Missing a Chuck Key? You can Change the Drill Bit Without It

how to change drill bit without chuck key
“Drill Chucks” by Nottinghack is licensed under CC BY-SA 2.0

If you are here reading this article, chances are you are the owner of either a drill press, a large drill, or one of those old drills that never stop working. And I’m also going to guess that you either lost your chuck key, or you have broken it after using it many years (those things are damn breakable, am I right?). Fortunately, you found this post, and I’m going to prevent you from throwing your drill out of the window (good luck with that if you have a drill press!). Now, let’s stop wasting your time and get to it.

If you are in a hurry, here’s a quick guide on how to change your drill bit if you don’t have the chuck key:

  1. Put a proper sized drill bit (not the drilling end) inside one of the holes of the drill chuck;
  2. While holding the drill bit in position, use a pair of pliers to grip the chuck;
  3. Rotate the chuck with the pliers counterclockwise, unlock and remove your drill bit;
  4. Put the new bit in place and lock the chuck by hand, so the bit doesn’t fall out;
  5. Tighten the bit by using the drill bit and the pliers (same as before, but you need to rotate the chuck the other way.)

If you want to learn more, or you want to hear about other ways to get the job done, don’t miss the rest of the article!

How to Change a Drill Bit without a Chuck Key (1st solution)

This is one possible approach. I have done it many times with success. You are going to need:

  • A pair of pliers. These could either be slip joint, tongue and groove, interlocking or locking pliers. Whatever you have available that is big enough to grip the drill chuck. You could also use a strap wrench if you have one.
  • A drill bit that fits the holes where you would usually place the chuck key. Other things that would work also, but I found out that the shank of the bit usually fits very nicely in the chuck’s hole.

That’s it. Now let’s get to it. I made the procedure into a list, so it’s easier to read for you.

1. Unlock the chuck and remove the bit

  • Put the drill bit (not the drilling end, but the shank) inside one of the chuck key holes. Use a glove or a cloth to wrap around the bit so you don’t risk slicing your hand.
  • While holding the bit in position, grab the pliers and use them to grip the chuck. If you are worried about the jaws ruining the appearance of the chuck, wrap it with a cloth, a piece of leather, or whatever you have available.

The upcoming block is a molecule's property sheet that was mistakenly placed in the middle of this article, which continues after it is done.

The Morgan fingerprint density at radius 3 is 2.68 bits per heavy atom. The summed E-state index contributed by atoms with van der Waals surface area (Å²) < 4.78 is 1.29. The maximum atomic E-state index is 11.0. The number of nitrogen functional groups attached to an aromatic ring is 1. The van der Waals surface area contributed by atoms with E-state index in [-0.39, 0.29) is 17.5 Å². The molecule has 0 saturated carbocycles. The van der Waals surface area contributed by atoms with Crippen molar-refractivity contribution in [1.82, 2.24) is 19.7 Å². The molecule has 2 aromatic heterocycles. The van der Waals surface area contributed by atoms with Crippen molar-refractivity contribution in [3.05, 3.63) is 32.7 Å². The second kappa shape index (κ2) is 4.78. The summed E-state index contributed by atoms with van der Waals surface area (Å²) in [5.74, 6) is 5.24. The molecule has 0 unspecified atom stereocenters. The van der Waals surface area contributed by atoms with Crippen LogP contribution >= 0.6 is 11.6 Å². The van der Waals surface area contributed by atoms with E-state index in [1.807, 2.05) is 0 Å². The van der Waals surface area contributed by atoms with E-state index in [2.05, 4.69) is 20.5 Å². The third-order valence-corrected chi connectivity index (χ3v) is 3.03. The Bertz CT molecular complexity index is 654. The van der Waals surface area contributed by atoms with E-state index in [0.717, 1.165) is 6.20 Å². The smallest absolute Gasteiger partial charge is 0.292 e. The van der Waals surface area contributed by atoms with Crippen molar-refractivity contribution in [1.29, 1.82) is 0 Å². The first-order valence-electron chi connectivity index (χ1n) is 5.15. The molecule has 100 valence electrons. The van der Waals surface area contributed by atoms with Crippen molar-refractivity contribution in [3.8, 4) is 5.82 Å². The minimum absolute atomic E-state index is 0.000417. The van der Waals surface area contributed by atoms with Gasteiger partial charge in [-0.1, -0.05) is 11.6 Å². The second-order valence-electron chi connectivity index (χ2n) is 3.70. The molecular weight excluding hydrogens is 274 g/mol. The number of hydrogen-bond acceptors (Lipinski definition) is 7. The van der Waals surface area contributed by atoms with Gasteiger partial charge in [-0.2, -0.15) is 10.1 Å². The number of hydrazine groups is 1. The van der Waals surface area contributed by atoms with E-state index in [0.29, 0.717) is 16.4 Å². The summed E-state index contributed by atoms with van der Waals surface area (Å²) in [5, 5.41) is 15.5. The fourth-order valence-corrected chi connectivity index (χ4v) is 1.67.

• Hold the bit still, and rotate the chuck counterclockwise to unlock the bit. You could also move them at the same time if you feel better that way.
  • The chuck is going to get loose, and you will be able to remove the bit without problems.

2. Set up the new bit

  • Put the new bit in place, and lock it by hand. Just rotate the chuck while holding the drill bit. This way the bit isn’t going to fall out.
  • Same as before: put the drill bit in one of the chuck holes, and use the pliers clockwise to tighten the drill chuck.
  • One hole should be enough, but especially if you have an old drill, you should check that also the other holes are tightened up properly.

3. Check the drill bit

  • Before getting to work, you need to check that your bit is centered properly. To do this, set your drill in motion, and check if there is any wobbling. If not, you are good to go.

This approach is perfectly fine in my opinion (I’ve done this multiple times). Some people though may warn you that you could damage the chuck drill this way. If you are using a strap wrench, then your chuck is going to be perfectly fine. If you wanna be absolutely safe, in the following paragraph I’m going to present you another solution.

How to Change a Drill Bit without a Chuck Key (2nd solution)

In this case, you are gonna need:

  • A flat head screwdriver. It should be big enough to fit properly into the teeth of the chuck drill.
  • Same as before, a drill bit that fits the chuck key.

1. Unlock the chuck and remove the bit

  • Put the shank of the drill bit inside one of the chuck key holes. Again, for your own safety, use a glove or a cloth to wrap around the bit.